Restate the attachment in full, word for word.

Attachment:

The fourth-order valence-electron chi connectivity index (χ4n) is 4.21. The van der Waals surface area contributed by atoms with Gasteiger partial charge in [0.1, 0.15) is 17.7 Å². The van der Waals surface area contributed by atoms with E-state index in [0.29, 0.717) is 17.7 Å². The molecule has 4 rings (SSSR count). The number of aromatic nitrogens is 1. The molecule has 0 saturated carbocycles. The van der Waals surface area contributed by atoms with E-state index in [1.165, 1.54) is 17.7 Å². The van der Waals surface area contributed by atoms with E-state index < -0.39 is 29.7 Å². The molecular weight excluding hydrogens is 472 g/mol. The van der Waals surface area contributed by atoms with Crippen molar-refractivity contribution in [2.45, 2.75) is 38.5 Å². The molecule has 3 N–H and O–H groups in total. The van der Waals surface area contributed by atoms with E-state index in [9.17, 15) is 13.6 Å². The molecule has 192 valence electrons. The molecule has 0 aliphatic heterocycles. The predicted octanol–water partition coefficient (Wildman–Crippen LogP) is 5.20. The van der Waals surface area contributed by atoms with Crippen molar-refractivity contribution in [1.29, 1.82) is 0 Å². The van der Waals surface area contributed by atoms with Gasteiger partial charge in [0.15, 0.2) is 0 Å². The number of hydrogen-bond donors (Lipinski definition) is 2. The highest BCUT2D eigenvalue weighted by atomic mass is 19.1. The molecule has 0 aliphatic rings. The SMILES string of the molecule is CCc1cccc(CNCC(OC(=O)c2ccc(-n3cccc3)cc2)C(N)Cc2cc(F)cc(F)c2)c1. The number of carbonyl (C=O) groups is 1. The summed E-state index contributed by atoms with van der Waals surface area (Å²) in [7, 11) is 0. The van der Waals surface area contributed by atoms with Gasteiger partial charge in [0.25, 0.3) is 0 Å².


The fourth-order valence-electron chi connectivity index (χ4n) is 4.21. The van der Waals surface area contributed by atoms with Gasteiger partial charge in [0.1, 0.15) is 17.7 Å². The van der Waals surface area contributed by atoms with E-state index in [0.29, 0.717) is 17.7 Å². The molecule has 4 rings (SSSR count). The number of aromatic nitrogens is 1. The molecule has 0 saturated carbocycles. The van der Waals surface area contributed by atoms with E-state index in [1.165, 1.54) is 17.7 Å². The van der Waals surface area contributed by atoms with E-state index < -0.39 is 29.7 Å². The molecular weight excluding hydrogens is 472 g/mol. The van der Waals surface area contributed by atoms with Crippen molar-refractivity contribution in [2.45, 2.75) is 38.5 Å². The molecule has 3 N–H and O–H groups in total. The van der Waals surface area contributed by atoms with E-state index in [9.17, 15) is 13.6 Å². The molecule has 192 valence electrons. The molecule has 0 aliphatic heterocycles. The predicted octanol–water partition coefficient (Wildman–Crippen LogP) is 5.20. The van der Waals surface area contributed by atoms with Crippen molar-refractivity contribution in [1.29, 1.82) is 0 Å². The van der Waals surface area contributed by atoms with Gasteiger partial charge in [0.15, 0.2) is 0 Å². The number of hydrogen-bond donors (Lipinski definition) is 2. The highest BCUT2D eigenvalue weighted by atomic mass is 19.1. The molecule has 0 aliphatic rings. The SMILES string of the molecule is CCc1cccc(CNCC(OC(=O)c2ccc(-n3cccc3)cc2)C(N)Cc2cc(F)cc(F)c2)c1. The number of carbonyl (C=O) groups is 1. The summed E-state index contributed by atoms with van der Waals surface area (Å²) in [7, 11) is 0. The van der Waals surface area contributed by atoms with Gasteiger partial charge in [0.25, 0.3) is 0 Å².